- A pregnant mother has a 1 in 6 chance of developing gestational diabetes mellitus (GDM)
- The risk of GDM is even higher in mothers of South Asian origin and other Ethnic Minority groups
- GDM can affect any mother. Though older age, higher body mass index (BMI) and family history of diabetes are high risk factors for developing GDM, there are a significant number of cases which cannot be explained by these factors
- Mothers who had GDM during their pregnancy are at 7 to 8 times higher risk of developing Type 2 Diabetes later on in their life
- Birth weight of the babies born to mothers with GDM can be large and are also at risk of type 2 diabetes or obesity in childhood and adult life. Therefore GDM affects not only a mum but can have an impact on her future generations
More than 500 mothers in Coventry and Warwickshire alone are diagnosed to have GDM every year. To understand why the local population has such a high risk, the PRiDE study was designed and funded by the Medical Research Council (MRC), UK.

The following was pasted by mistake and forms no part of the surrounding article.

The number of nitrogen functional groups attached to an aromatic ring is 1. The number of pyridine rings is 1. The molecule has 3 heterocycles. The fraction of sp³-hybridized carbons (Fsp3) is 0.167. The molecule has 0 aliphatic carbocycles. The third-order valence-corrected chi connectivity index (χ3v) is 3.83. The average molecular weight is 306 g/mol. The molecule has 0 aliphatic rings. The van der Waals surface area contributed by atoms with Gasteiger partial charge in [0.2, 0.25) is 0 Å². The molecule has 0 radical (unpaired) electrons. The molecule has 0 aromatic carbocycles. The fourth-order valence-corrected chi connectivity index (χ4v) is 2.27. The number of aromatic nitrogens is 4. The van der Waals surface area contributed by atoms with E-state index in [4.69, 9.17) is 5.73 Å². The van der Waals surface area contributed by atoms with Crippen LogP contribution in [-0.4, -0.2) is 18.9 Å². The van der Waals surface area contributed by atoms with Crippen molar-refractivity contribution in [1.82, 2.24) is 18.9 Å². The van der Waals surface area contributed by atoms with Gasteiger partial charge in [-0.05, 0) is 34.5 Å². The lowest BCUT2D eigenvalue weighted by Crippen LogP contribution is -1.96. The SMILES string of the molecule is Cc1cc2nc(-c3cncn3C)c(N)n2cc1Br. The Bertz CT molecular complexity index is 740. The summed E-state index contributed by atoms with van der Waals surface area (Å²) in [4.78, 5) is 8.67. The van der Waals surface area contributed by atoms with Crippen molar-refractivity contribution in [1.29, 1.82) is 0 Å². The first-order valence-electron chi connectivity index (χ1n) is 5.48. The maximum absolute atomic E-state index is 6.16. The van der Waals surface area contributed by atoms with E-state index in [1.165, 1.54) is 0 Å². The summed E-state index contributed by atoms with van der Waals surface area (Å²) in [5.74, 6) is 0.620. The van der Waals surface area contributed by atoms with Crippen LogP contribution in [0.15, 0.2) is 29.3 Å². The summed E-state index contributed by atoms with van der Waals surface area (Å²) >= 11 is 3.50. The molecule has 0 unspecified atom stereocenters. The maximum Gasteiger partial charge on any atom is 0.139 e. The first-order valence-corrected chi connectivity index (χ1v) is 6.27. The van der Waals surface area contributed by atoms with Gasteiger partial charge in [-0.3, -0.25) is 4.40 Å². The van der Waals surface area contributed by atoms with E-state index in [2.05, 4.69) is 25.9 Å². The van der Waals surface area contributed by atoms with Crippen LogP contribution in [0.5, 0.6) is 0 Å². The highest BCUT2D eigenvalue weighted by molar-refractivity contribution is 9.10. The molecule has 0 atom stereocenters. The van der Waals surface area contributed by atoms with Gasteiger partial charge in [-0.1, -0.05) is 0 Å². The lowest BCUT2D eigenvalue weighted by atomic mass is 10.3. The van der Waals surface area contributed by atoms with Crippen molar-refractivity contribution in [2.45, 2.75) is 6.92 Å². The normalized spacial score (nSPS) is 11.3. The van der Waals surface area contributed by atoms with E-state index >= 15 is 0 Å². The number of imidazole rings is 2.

The PRiDE study is a collaborative effort by University of Warwick, University of Southampton and a premier Indian diabetes research institution. The study is sponsored by University of Warwick and George Eliot Hospital. It has the support of the Research Networks and Research & Development departments of the Primary and Secondary NHS Trusts involved in Coventry and Warwickshire.
The overall aim is to look at various risk factors for the development of GDM, particularly the role of certain nutrients such as Vitamin B12 and folate. In doing so, we hope to identify a unique cohort of mothers whom we will be closely following up throughout their pregnancies and also of their babies right though infancy and childhood.
With everyone of us playing a part in the PRiDE study, we can truly create a legacy which will influence and improve the health of women and children in our region for years to come!